The theme of the three talks in the PSG morning session on Thursday revolved around the need for a comparative approach to the examination of works of art. Joseph Barabe’s talk perhaps best exemplifies the benefits of examining a group of works by a single artist comparatively, an approach he used to ultimately disprove the authenticity of five paintings by the African American folk artist Clementine Hunter. This talk was quite exciting as it executed technical art history as forensic science resulting in the prosecution of William Toye (the forger), his wife Beryl Toye, and dealer Robert E. Lucky for mail fraud and conspiracy to commit mail fraud (a.k.a. forging and knowingly selling forged works of art).
The FBI Art Crime Team contacted McCrone Associates Inc. seeking authentication of five questionable paintings confiscated from the Toyes’ home. Barabe approached the task methodically, comparing the five paintings in question to five authentic works purchased directly from the artist, all from around the same time period. He also had one of Clementine Hunter’s palettes at his disposal, as well as paints confiscated from the Toyes’ studio.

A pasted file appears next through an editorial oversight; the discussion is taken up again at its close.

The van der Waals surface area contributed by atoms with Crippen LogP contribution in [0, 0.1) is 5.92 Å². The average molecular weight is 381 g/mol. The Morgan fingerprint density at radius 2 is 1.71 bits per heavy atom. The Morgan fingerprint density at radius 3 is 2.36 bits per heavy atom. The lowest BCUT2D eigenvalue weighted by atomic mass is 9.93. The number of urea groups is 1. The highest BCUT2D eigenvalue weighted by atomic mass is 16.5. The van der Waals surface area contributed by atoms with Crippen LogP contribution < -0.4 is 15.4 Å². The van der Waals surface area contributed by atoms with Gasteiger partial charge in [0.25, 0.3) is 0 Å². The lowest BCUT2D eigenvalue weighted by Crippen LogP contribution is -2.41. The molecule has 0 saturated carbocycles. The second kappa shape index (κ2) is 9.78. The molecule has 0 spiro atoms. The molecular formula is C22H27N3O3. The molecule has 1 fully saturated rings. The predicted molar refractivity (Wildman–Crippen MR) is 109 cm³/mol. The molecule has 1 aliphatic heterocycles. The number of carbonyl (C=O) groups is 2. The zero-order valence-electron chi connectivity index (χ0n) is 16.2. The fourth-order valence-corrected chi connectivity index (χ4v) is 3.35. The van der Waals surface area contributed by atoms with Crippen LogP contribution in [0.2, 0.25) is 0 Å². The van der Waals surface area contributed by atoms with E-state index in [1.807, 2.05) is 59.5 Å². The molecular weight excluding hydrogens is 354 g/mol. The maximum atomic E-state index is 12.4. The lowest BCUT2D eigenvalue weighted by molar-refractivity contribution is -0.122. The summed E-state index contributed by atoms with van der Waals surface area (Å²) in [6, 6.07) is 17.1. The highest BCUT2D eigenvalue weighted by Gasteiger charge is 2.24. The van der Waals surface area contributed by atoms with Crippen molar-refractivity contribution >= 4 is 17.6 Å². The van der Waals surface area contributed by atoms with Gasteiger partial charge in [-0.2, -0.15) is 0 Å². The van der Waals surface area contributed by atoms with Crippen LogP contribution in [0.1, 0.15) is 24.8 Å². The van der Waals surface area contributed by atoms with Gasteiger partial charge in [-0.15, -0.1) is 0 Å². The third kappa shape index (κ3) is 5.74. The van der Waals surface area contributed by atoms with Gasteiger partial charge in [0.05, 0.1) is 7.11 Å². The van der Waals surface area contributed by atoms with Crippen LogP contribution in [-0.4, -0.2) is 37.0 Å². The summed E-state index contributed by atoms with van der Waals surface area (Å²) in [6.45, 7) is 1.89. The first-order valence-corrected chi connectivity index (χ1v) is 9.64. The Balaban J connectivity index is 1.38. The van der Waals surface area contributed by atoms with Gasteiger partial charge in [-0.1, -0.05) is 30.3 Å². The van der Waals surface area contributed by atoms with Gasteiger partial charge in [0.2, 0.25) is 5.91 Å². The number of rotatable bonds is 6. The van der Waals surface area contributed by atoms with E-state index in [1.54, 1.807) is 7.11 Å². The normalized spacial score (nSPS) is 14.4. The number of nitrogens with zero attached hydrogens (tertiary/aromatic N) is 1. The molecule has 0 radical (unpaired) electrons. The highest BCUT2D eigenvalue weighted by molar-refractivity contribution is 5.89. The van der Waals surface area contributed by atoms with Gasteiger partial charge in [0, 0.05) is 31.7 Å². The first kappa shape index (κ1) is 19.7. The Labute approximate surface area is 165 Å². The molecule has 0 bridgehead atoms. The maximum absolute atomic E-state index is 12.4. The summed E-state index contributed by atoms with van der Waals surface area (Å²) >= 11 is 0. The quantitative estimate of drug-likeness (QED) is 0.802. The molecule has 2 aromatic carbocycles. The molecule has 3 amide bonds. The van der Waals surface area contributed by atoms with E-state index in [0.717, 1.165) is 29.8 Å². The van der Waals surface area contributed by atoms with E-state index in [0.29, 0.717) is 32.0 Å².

Using a variety of examination and analytical techniques including visual examination with magnification, examination of cross sections, and analysis of samples using polarized light microscopy and infrared techniques including FTIR and Raman, Barabe was able to document very specific differences between the two groups of paintings. His visual examinations focused on the artist’s handling of her figures’ eyes and on her signature, revealing fundamental differences in approach between the group of authentic paintings and the group in question, as well as a marked difference in paint texture and opacity. He also found consistent underdrawing in the five originals, but not in the Toyes’ paintings.
Perhaps the most interesting discovery was the disparity in paint quality between the authentic Clementine Hunter paintings and the five in question. Clementine Hunter was the granddaughter of a slave and spent the majority of her life picking cotton at Melrose Plantation in Louisiana. She remained illiterate and was a self-taught painter, selling her paintings for as little as $0.25 in the beginning and frequently trading paintings for art supplies. Despite these obvious set backs, the paints analyzed on the authentic paintings proved to be of quite good quality. The paints found on Toyes’ paintings, however, were of significantly lesser quality, consisting of mostly student grade paints containing titanated lithopone and other fillers.
The inconsistencies in the materials and artist’s technique of the five paintings in question was enough to convince Barabe, and the FBI, that they were indeed fraudulent, and now the elderly (and quite eccentric) couple are paying the price.